Park Design for the 21st Century

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Michele Adams, Principal Engineer,    Meliora Environmental Design
Steven Caputo, Designer and   Sustainability Consultant
Nette Compton, Landscape   Designer, NYC Department of   Parks & Recreation
Tavis Dockwiller, Principal   Landscape Architect, viridian   landscape studio
Andrew Lavallee, Senior Associate,   Landscape Architect, EDAW

Major Funders

The Arthur Ross Foundation
The Double-R Foundation
NYC Dept. of Cultural Affairs


Press Coverage
"NYC High Performance Landscape Guidelines: An Interview"
Landscape Urbanism
Winter 2011

"Gotham Goes Green"
Landscape Architecture
July 2011, pgs. 54-59
Read the full article (PDF)

"Understanding Connectivity" TOPOS magazine
March 2011

Related Events
High Performance Landscape Guidelines Press Conference
January 6, 2011

Park Design for the 21st Century Symposium, Center for Architecture, April 22, 2008

Often thought of as the ultimate urban environment, New York City is actually the greenest city in the country. Over 15% of the
city is parkland, managed by the New York City Department of Parks and Recreation (Parks).

With New York City's population projected to top 9.1 million in the next 20 years, the Department of Parks and Recreation is undertaking its greatest period of park building since the 1930s, equipping our green space and streetscapes to accomodate 1 million new residents. This wave of development will be fundamentally shaped by High Performance Landscape Guidelines: 21st Century Parks for NYC a blueprint for sustainable park design, construction, and maintenance produced through a four-year collaboration between the Design Trust and the NYC Parks Department.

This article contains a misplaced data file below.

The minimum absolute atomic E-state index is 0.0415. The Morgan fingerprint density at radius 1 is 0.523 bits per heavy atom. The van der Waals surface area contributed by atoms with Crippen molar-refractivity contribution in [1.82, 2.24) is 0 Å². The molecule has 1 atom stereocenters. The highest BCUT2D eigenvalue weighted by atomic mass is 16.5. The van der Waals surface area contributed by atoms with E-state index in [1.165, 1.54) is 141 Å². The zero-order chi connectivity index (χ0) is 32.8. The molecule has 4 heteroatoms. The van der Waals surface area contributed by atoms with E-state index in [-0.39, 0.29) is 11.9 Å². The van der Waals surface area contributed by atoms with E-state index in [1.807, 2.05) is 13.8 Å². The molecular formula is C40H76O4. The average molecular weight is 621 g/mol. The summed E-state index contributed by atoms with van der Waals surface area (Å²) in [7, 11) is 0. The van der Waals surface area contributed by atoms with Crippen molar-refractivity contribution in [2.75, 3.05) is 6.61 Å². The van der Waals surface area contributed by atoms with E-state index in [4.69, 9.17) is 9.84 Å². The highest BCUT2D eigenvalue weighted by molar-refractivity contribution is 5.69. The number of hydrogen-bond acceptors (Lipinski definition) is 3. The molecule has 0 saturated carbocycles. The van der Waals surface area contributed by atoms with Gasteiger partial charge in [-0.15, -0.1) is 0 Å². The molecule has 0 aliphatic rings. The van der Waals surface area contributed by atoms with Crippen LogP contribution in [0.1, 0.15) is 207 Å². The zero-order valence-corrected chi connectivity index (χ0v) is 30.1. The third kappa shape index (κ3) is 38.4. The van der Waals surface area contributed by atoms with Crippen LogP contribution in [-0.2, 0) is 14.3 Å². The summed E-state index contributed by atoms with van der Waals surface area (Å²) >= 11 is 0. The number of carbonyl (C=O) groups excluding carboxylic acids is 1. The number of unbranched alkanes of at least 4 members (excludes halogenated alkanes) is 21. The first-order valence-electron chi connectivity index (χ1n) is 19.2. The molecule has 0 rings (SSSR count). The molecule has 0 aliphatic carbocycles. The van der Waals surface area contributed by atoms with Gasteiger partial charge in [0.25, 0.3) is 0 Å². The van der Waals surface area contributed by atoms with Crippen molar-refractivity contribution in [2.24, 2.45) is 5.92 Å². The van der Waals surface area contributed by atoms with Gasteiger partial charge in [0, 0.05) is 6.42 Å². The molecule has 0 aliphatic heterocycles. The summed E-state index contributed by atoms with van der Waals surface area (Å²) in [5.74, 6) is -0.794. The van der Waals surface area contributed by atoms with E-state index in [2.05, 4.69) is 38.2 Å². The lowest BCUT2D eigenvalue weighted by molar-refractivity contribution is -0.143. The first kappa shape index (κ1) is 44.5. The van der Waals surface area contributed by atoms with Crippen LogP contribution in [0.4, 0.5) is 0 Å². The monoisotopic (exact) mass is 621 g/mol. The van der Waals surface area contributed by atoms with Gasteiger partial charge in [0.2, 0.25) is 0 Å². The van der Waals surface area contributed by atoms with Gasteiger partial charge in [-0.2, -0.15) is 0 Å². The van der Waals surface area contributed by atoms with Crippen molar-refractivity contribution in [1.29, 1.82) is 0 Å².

Part how-to manual and part advocacy tool, High Performance Landscape Guidelines reflects a paradigm shift in thinking about the park system as vital green infrastructure. This 270-page document will govern future activity in all 29,000 acres of New York City open space, as the Parks Department has adopted best practices in construction, maintenance, material selection and resource management as its new agency standards. From planted traffic islands to urban forests, High Performance Landscape Guidelines promotes cleaner air and water, increased biodiversity, lowered heat island effect, reduced energy usage and, of course, expanded opportunities for relaxation, recreation and environmental education for all New Yorkers.

The third in our trilogy of sustainable design manuals, High Performance Landscape Guidelines has been widely embraced by the local design community, earning accolades from the New York Chapter of American Society of Landscape Architects and drawing a record crowd of over 400 people to the publication launch party at the Center for Architecture in January 2011.

The Design Trust's previous publications,High Performance Building Guidelines (1999) and High Performance Infrastructure Guidelines (2005) led directly to the enactment of local laws encourainge high performance construction, and also paved the way for PlaNYC, Mayor Bloomberg's long-term sustainability plan.

© 2012 Design Trust for Public Space, 40 Worth Street, Suite 603, New York NY 10013  212.695.2432